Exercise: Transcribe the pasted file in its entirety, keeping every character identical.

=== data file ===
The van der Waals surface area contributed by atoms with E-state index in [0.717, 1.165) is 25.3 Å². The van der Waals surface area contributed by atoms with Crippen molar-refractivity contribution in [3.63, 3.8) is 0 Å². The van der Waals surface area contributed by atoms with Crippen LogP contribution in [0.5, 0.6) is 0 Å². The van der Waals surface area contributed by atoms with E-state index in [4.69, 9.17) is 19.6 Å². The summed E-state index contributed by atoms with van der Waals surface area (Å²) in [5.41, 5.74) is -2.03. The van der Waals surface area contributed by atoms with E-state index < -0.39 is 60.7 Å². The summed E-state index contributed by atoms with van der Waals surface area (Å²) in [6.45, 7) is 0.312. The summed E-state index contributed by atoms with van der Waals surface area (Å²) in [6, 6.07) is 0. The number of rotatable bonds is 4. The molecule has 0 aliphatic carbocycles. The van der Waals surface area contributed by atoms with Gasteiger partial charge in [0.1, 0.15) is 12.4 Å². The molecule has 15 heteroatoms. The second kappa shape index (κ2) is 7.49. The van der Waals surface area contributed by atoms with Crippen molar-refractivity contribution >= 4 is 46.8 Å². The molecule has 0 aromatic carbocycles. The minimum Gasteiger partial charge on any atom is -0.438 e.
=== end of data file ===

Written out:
The van der Waals surface area contributed by atoms with E-state index in [0.717, 1.165) is 25.3 Å². The van der Waals surface area contributed by atoms with Crippen molar-refractivity contribution in [3.63, 3.8) is 0 Å². The van der Waals surface area contributed by atoms with Crippen LogP contribution in [0.5, 0.6) is 0 Å². The van der Waals surface area contributed by atoms with E-state index in [4.69, 9.17) is 19.6 Å². The summed E-state index contributed by atoms with van der Waals surface area (Å²) in [5.41, 5.74) is -2.03. The van der Waals surface area contributed by atoms with E-state index < -0.39 is 60.7 Å². The summed E-state index contributed by atoms with van der Waals surface area (Å²) in [6.45, 7) is 0.312. The summed E-state index contributed by atoms with van der Waals surface area (Å²) in [6, 6.07) is 0. The number of rotatable bonds is 4. The molecule has 0 aliphatic carbocycles. The van der Waals surface area contributed by atoms with Gasteiger partial charge in [0.1, 0.15) is 12.4 Å². The molecule has 15 heteroatoms. The second kappa shape index (κ2) is 7.49. The van der Waals surface area contributed by atoms with Crippen molar-refractivity contribution >= 4 is 46.8 Å². The molecule has 0 aromatic carbocycles. The minimum Gasteiger partial charge on any atom is -0.438 e.